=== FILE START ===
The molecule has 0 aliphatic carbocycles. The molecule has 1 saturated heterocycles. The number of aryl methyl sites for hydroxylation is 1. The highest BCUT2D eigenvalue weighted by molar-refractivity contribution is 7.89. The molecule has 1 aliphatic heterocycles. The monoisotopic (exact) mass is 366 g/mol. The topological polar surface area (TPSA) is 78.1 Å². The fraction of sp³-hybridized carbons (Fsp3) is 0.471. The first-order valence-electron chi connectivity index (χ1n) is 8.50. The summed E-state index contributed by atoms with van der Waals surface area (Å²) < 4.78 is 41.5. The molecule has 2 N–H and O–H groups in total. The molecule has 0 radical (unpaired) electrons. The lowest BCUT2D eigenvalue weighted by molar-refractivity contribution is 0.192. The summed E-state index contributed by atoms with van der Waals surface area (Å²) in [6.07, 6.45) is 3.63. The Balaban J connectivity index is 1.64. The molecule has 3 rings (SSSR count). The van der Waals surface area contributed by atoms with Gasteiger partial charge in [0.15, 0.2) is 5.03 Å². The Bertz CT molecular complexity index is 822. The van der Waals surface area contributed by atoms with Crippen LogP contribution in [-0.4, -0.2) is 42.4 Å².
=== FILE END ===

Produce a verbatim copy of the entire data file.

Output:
The molecule has 0 aliphatic carbocycles. The molecule has 1 saturated heterocycles. The number of aryl methyl sites for hydroxylation is 1. The highest BCUT2D eigenvalue weighted by molar-refractivity contribution is 7.89. The molecule has 1 aliphatic heterocycles. The monoisotopic (exact) mass is 366 g/mol. The topological polar surface area (TPSA) is 78.1 Å². The fraction of sp³-hybridized carbons (Fsp3) is 0.471. The first-order valence-electron chi connectivity index (χ1n) is 8.50. The summed E-state index contributed by atoms with van der Waals surface area (Å²) < 4.78 is 41.5. The molecule has 2 N–H and O–H groups in total. The molecule has 0 radical (unpaired) electrons. The lowest BCUT2D eigenvalue weighted by molar-refractivity contribution is 0.192. The summed E-state index contributed by atoms with van der Waals surface area (Å²) in [6.07, 6.45) is 3.63. The Balaban J connectivity index is 1.64. The molecule has 3 rings (SSSR count). The van der Waals surface area contributed by atoms with Gasteiger partial charge in [0.15, 0.2) is 5.03 Å². The Bertz CT molecular complexity index is 822. The van der Waals surface area contributed by atoms with Crippen LogP contribution in [-0.4, -0.2) is 42.4 Å².